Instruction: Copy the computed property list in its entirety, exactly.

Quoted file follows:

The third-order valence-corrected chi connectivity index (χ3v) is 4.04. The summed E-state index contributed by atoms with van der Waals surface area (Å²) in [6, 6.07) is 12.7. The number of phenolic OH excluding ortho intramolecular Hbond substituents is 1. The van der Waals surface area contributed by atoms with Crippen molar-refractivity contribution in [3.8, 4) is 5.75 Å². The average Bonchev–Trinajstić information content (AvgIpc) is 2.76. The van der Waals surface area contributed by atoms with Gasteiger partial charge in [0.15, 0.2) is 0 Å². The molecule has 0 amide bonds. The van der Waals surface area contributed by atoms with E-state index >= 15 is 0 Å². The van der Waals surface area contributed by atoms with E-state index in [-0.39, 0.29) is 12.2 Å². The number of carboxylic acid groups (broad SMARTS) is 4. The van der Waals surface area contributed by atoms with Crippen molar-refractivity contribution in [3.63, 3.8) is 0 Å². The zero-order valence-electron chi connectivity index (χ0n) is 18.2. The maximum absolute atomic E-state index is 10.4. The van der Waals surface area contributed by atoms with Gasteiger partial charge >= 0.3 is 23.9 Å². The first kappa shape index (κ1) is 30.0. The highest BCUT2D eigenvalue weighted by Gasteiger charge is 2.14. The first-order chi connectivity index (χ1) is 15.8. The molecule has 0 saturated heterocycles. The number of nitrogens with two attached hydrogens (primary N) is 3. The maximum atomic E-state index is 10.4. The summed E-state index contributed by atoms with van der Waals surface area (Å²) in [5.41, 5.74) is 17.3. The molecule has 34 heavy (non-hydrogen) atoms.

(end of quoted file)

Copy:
The third-order valence-corrected chi connectivity index (χ3v) is 4.04. The summed E-state index contributed by atoms with van der Waals surface area (Å²) in [6, 6.07) is 12.7. The number of phenolic OH excluding ortho intramolecular Hbond substituents is 1. The van der Waals surface area contributed by atoms with Crippen molar-refractivity contribution in [3.8, 4) is 5.75 Å². The average Bonchev–Trinajstić information content (AvgIpc) is 2.76. The van der Waals surface area contributed by atoms with Gasteiger partial charge in [0.15, 0.2) is 0 Å². The molecule has 0 amide bonds. The van der Waals surface area contributed by atoms with E-state index >= 15 is 0 Å². The van der Waals surface area contributed by atoms with E-state index in [-0.39, 0.29) is 12.2 Å². The number of carboxylic acid groups (broad SMARTS) is 4. The van der Waals surface area contributed by atoms with Crippen molar-refractivity contribution in [3.63, 3.8) is 0 Å². The zero-order valence-electron chi connectivity index (χ0n) is 18.2. The maximum absolute atomic E-state index is 10.4. The van der Waals surface area contributed by atoms with Gasteiger partial charge >= 0.3 is 23.9 Å². The first kappa shape index (κ1) is 30.0. The highest BCUT2D eigenvalue weighted by Gasteiger charge is 2.14. The first-order chi connectivity index (χ1) is 15.8. The molecule has 0 saturated heterocycles. The number of nitrogens with two attached hydrogens (primary N) is 3. The maximum atomic E-state index is 10.4. The summed E-state index contributed by atoms with van der Waals surface area (Å²) in [5.41, 5.74) is 17.3. The molecule has 34 heavy (non-hydrogen) atoms.